Did Someone Say Muffin Burger?

Matt Levitsky

I spent Saturday evening bobbing my head to two rappers in dis­course. That’s right, rap battles, as they are often called, have some­how worked their way up from Brooklyn and into the Hamilton neighborhood – this time into Utica Street Café.

I was fortunate enough, or unfortunate depending on how you handle confrontation, to see these two lyricists sway from a battle of words to a battle of fists. Okay, maybe not fists, but there was some pushing and shoving. The exchanges became so intense that, for a brief moment, The Fresh Mandeezy (senior Matthew Iandoli) and Muffin Burger (junior Tim Phelps) broke into a small tiff.

“I’ve never seen a fight like there was just now,” Muffin Burger’s partner, Puff Pastry (junior Chris Johnson), told me. “I think it shows you how seri­ously a lot of these rappers take their music. I mean, in the beginning it was for fun. It was sort of a joke. But when you start making your own beats and experimenting more and more with writing lyrics, you say to yourself: this can be something kind of cool.”

Puff Pastry is right. More and more kids of our generation are turning to the world of music production. In the last two years, DJ software and hardware companies like Traktor, Beringer and Ableton have seen their sales crack the roof open.

Of the three MCs I interviewed, only Muffin Burger could play an instrument – the guitar. “You don’t really need to know how to play an instru­ment to make beats and rap over them,” Phelps said. “I’ve ac­tually never even used my guitar to make a beat for one of my songs… there’s defi­nitely more of an em­phasis on the perfor­mance side of things. 0 could do what we’re doing musically, but to stand up in front of people and have flow and have your words resonate is harder than you think.”

Puff Pastry and Muffin Burger began writing rap songs just a year ago. Now juniors, they continue to produce music and are slowly transition­ing into creating all of their “positive rhythms” from scratch using Ableton software.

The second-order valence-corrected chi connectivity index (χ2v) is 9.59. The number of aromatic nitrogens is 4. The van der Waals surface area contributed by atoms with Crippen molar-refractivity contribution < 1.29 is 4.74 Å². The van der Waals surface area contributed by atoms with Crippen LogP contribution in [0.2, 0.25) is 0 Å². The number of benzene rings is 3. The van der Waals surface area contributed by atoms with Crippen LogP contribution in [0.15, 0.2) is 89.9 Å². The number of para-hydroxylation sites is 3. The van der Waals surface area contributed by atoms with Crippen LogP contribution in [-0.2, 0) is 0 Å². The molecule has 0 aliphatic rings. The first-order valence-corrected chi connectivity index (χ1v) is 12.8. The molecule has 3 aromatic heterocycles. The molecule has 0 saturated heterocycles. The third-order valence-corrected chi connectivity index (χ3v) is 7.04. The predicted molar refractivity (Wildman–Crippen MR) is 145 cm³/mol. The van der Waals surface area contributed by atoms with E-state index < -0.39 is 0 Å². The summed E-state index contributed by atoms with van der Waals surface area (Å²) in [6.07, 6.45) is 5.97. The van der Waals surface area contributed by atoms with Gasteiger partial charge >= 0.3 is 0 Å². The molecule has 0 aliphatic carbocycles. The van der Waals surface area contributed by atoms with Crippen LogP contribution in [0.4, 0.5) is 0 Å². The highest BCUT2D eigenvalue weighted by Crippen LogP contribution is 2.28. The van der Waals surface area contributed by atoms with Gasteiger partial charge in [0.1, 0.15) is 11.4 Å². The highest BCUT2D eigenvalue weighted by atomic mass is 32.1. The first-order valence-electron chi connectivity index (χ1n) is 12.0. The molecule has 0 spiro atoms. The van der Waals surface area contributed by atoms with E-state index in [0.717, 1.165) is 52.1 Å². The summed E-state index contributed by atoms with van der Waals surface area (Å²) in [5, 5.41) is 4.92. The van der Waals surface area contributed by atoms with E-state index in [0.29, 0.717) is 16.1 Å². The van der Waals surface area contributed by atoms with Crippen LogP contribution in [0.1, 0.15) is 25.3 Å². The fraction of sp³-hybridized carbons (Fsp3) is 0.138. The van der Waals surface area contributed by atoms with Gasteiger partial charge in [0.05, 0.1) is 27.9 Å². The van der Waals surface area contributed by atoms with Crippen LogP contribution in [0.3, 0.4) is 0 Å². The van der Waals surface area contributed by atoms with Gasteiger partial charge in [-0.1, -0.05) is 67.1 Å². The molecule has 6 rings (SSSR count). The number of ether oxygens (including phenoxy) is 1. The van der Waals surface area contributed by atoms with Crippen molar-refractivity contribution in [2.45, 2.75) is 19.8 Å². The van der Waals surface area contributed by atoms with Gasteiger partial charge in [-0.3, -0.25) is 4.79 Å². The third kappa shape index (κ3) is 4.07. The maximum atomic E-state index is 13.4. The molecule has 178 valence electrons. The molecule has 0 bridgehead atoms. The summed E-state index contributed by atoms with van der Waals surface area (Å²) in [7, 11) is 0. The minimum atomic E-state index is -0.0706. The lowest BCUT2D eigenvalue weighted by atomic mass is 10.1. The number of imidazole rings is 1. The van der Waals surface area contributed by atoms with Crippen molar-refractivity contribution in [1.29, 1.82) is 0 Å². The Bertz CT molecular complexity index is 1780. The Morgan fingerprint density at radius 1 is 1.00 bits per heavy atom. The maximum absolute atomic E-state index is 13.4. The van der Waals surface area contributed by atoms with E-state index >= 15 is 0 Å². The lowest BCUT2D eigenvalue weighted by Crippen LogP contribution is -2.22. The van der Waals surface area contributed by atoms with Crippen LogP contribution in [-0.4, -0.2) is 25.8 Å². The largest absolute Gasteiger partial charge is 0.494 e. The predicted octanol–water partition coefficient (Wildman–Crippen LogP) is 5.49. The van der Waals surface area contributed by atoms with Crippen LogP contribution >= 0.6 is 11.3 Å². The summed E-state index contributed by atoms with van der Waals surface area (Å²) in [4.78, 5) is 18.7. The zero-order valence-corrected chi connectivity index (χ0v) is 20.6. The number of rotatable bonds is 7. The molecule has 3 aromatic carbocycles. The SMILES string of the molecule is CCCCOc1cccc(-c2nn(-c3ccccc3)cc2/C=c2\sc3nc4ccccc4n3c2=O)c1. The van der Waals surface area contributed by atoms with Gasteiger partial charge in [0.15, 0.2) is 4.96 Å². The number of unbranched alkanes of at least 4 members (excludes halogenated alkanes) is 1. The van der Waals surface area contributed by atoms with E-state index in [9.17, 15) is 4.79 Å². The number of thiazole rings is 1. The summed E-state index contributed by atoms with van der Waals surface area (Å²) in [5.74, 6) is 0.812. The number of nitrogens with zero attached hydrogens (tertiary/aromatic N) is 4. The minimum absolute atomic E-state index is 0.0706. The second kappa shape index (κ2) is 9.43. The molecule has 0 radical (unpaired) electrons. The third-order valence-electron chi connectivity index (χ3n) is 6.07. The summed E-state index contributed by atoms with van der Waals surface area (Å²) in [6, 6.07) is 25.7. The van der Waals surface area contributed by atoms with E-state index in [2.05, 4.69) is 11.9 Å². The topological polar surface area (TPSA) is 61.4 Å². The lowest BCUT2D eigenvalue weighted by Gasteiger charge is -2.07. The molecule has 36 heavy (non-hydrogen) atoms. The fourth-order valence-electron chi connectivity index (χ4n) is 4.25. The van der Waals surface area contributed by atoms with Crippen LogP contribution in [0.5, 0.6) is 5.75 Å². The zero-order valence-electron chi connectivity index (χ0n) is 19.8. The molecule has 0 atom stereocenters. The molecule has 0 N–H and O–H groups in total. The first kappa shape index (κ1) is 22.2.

As Muffin Burger fished his computer out of his backpack to show me how the program works, I couldn’t help but notice that these kids looked nothing like “rappers.” Puff Pastry, tall and lanky, wore cargo pants and dirty running sneakers. He adorned his neck with a plastic chain he says he bought at Price Chopper. The pendant was not what I expected: a large Euro sign. He also wore a flat-brimmed Phillies hat.

Muffin Burger wore an unzipped puffy North Face jacket which, with each sudden movement, would briefly unveil Biggie Smalls’ frown. A Newport cigarette was lodged behind his ear. But he, too, wore cargo pants, and on his feet were thin flip-flops.

The Fresh Mandeezy, who started rapping in high school, wore plain black shades with a loose-fitting purple flannel.

“We definitely dress with a sense of humor,” Iandoli said with a grin. “Part of this is a complete joke. Look at what we’re wearing … I knew I could never become a professional rapper; I mean, obviously. But I always liked listening to hip-hop and rapped for the fun of it anyways. It’s weird, I know. It’s like stand up comedy fused with rapping. Think of Weird Al. It’s like that, except a bit more serious.”

It makes sense. If this was all just comedy, I wouldn’t have seen such heat between Muffin Burger and The Fresh Mandeezy.

Most of the battling is playful. “I got stars in my heart,” The Fresh Mandeezy said for example, “and they sharp like sharks and mark my art, like pointed darts … you eat fruit tarts for lunch and get stuck inside golf carts, cryin’ out for tea carts that don’t come ’cause of ya loud farts.” An “ohhh” echoes from the crowd.

This place never fails to impress me. Sometimes, especially on those dreary work-filled Sundays, as I trudge up through the thick snow to Case Library, I can’t help but think that life tends to repeat itself here. Each week is another. Classes, work, nights out, again and again. People start to look like machines, hardwired to walk down the Persson steps at 1:15 p.m. exactly, just as you’re walking up them. And when all seems finally coordinated, when you think the dust has finally fallen, you discover pockets of eccentricity as if hidden and meant to be found.

Who knew that a small group of students was meeting to unleash a sea of street rhetoric unto one another in strange garb? I walked out of the café that evening feeling very much awake and pledged that I would destroy my “blinders” and live in my periphery.

Contact Matt Levitsky at [email protected]